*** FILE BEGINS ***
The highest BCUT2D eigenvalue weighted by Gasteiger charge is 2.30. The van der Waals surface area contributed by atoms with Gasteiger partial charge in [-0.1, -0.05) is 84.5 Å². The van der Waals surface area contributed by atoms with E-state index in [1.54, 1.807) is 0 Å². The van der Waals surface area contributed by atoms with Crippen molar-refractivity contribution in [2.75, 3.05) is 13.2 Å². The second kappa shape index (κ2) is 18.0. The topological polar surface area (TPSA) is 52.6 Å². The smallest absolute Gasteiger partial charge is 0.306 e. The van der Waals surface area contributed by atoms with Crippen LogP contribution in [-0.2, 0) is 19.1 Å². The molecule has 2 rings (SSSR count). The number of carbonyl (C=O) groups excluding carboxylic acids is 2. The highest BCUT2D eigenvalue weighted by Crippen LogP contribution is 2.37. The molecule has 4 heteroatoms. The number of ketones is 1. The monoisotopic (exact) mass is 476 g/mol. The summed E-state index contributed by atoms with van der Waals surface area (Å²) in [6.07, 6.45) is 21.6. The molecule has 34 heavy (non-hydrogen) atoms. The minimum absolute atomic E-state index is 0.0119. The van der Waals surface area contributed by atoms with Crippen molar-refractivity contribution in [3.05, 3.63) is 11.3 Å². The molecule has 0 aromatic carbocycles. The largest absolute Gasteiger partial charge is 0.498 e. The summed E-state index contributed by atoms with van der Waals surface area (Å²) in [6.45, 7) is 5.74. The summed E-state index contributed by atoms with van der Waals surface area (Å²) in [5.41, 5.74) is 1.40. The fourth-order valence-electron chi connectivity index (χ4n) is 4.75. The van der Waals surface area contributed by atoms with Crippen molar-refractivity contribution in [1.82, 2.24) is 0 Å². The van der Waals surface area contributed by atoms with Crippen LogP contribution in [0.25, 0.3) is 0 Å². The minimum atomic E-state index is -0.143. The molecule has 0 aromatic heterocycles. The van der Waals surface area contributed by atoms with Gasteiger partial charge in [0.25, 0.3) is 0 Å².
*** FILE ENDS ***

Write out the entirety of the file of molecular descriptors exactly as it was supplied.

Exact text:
The highest BCUT2D eigenvalue weighted by Gasteiger charge is 2.30. The van der Waals surface area contributed by atoms with Gasteiger partial charge in [-0.1, -0.05) is 84.5 Å². The van der Waals surface area contributed by atoms with E-state index in [1.54, 1.807) is 0 Å². The van der Waals surface area contributed by atoms with Crippen molar-refractivity contribution in [2.75, 3.05) is 13.2 Å². The second kappa shape index (κ2) is 18.0. The topological polar surface area (TPSA) is 52.6 Å². The smallest absolute Gasteiger partial charge is 0.306 e. The van der Waals surface area contributed by atoms with Crippen LogP contribution in [-0.2, 0) is 19.1 Å². The molecule has 2 rings (SSSR count). The number of carbonyl (C=O) groups excluding carboxylic acids is 2. The highest BCUT2D eigenvalue weighted by Crippen LogP contribution is 2.37. The molecule has 4 heteroatoms. The number of ketones is 1. The monoisotopic (exact) mass is 476 g/mol. The summed E-state index contributed by atoms with van der Waals surface area (Å²) in [6.07, 6.45) is 21.6. The molecule has 34 heavy (non-hydrogen) atoms. The minimum absolute atomic E-state index is 0.0119. The van der Waals surface area contributed by atoms with Crippen molar-refractivity contribution in [3.05, 3.63) is 11.3 Å². The molecule has 0 aromatic carbocycles. The largest absolute Gasteiger partial charge is 0.498 e. The summed E-state index contributed by atoms with van der Waals surface area (Å²) in [6.45, 7) is 5.74. The summed E-state index contributed by atoms with van der Waals surface area (Å²) in [5.41, 5.74) is 1.40. The fourth-order valence-electron chi connectivity index (χ4n) is 4.75. The van der Waals surface area contributed by atoms with Crippen molar-refractivity contribution in [1.82, 2.24) is 0 Å². The van der Waals surface area contributed by atoms with Crippen LogP contribution in [0.25, 0.3) is 0 Å². The minimum atomic E-state index is -0.143. The molecule has 0 aromatic heterocycles. The van der Waals surface area contributed by atoms with Gasteiger partial charge in [0.25, 0.3) is 0 Å².